I read somewhere (can't remember where, sorry) that depending on context, the plural of waste could either be waste or wastes. In what context would one use wastes? For some reason, I always use waste, both for singular and plural.
As tchrist notes in a comment, the plural of waste is never waste; there is no situation where these waste would be grammatical. Mass nouns (i.e. "non-count" or "uncountable" nouns) are always treated as singular.
Many non-count nouns, however, can be used as count nouns when referring to types, examples, or portions of it:
It is not especially common to pluralize waste, but in context it would be well-understood whether referring to useless material to be discarded or to an extravagant misuse of a resource.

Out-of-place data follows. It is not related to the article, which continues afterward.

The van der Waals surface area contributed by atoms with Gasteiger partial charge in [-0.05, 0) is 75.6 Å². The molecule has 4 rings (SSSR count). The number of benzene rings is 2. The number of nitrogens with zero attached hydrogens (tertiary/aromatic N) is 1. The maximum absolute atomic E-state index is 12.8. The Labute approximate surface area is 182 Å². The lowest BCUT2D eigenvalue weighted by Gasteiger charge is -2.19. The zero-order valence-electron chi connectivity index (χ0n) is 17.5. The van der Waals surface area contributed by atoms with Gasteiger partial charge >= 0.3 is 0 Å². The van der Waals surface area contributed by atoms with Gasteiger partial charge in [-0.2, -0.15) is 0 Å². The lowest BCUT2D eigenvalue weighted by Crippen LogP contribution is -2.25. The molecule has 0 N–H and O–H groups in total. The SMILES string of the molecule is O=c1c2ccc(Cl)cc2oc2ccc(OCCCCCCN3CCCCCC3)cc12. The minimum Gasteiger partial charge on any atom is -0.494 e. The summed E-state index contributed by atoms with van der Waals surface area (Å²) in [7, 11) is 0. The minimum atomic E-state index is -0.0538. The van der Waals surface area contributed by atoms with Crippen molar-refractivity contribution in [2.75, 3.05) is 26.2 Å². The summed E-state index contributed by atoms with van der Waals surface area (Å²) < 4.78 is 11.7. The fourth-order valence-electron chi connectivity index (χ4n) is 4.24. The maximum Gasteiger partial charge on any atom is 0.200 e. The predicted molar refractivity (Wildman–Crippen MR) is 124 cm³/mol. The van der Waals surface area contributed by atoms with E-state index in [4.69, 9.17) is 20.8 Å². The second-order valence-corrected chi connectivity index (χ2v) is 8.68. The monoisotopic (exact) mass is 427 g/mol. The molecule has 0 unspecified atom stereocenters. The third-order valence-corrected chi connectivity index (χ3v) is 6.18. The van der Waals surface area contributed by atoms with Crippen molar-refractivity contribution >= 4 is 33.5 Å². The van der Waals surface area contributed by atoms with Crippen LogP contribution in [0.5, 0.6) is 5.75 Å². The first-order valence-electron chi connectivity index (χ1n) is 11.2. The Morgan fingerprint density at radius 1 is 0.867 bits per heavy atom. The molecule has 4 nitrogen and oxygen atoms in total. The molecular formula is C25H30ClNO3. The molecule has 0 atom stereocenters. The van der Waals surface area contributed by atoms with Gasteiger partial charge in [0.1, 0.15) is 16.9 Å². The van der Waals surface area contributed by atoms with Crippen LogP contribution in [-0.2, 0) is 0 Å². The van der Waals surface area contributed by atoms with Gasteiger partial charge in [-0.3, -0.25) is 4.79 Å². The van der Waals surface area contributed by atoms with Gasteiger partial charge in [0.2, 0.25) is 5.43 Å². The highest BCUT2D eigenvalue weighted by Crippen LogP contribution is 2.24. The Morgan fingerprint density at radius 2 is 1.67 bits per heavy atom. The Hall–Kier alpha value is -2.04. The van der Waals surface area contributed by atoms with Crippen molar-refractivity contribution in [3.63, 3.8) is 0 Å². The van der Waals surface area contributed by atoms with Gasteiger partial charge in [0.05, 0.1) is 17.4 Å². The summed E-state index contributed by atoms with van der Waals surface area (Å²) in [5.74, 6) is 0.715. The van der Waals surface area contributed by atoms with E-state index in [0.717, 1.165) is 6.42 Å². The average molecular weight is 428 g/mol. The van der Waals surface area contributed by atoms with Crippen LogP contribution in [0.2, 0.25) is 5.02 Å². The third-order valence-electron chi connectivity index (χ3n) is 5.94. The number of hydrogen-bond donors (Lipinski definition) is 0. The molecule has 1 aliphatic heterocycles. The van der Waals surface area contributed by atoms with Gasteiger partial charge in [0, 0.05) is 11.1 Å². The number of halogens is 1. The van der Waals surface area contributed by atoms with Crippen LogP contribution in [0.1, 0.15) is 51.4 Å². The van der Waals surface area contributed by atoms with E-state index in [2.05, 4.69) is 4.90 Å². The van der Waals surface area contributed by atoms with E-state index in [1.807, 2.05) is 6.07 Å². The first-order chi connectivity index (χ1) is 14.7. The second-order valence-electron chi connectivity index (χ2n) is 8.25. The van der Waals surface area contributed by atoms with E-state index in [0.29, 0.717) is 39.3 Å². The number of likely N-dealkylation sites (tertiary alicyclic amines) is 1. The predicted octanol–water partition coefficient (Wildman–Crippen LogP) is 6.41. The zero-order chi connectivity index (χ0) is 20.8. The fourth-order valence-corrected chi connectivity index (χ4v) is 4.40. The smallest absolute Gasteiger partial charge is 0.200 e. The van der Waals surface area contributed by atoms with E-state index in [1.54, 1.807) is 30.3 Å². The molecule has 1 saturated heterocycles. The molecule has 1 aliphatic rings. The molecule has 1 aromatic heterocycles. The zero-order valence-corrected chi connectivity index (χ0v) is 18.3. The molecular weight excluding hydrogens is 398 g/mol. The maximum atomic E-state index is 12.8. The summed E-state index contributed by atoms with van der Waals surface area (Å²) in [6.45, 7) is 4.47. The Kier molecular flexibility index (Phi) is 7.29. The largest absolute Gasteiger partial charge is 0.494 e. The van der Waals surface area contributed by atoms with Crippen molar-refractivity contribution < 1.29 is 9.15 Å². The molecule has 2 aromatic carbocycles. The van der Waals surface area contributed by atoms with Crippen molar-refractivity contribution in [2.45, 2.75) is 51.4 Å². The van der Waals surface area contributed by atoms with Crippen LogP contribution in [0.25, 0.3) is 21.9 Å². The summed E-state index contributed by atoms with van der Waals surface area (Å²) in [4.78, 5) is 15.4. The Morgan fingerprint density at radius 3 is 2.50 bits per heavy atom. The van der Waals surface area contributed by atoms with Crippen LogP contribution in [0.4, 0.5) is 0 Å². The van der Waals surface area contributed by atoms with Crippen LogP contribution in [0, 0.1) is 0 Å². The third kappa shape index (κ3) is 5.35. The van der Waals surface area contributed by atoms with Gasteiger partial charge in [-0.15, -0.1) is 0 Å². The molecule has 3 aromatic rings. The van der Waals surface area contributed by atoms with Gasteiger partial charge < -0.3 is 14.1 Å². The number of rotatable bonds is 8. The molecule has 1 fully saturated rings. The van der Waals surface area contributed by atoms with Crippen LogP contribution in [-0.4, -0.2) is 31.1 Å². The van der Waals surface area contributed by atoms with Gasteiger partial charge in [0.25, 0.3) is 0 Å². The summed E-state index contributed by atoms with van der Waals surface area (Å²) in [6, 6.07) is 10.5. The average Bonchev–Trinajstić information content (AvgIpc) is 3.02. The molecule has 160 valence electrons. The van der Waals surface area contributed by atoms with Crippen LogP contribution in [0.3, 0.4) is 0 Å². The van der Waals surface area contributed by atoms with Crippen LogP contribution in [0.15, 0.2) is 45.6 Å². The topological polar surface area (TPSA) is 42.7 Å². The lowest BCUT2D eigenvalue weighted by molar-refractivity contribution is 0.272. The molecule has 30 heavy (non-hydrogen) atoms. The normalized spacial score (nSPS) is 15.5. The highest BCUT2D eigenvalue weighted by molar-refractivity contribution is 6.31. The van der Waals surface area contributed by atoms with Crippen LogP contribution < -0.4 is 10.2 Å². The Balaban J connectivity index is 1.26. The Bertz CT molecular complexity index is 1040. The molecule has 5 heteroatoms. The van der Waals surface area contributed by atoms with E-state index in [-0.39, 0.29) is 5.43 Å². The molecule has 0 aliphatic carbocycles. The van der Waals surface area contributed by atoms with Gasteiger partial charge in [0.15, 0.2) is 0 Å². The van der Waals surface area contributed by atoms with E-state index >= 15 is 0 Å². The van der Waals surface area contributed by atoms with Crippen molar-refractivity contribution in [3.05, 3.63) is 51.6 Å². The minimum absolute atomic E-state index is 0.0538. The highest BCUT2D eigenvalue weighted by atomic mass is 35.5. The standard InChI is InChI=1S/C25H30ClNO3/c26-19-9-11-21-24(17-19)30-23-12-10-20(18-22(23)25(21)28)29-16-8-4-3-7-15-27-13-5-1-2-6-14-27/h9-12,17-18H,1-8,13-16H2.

Additionally, wastes is usually plural when referring to empty and worthless land.
- . He took with him the manuscript of The Prairie, which he would complete in a Parisian hotel – a far cry from the empty undulating wastes in which Natty first appears to the Bush family in gigantic, mythical proportions…
The noun waste can be countable or uncountable. In more general, commonly used, contexts, the plural form will also be waste. However, in more specific contexts, the plural form can also be wastes.
e.g. in reference to various types of wastes or a collection of wastes.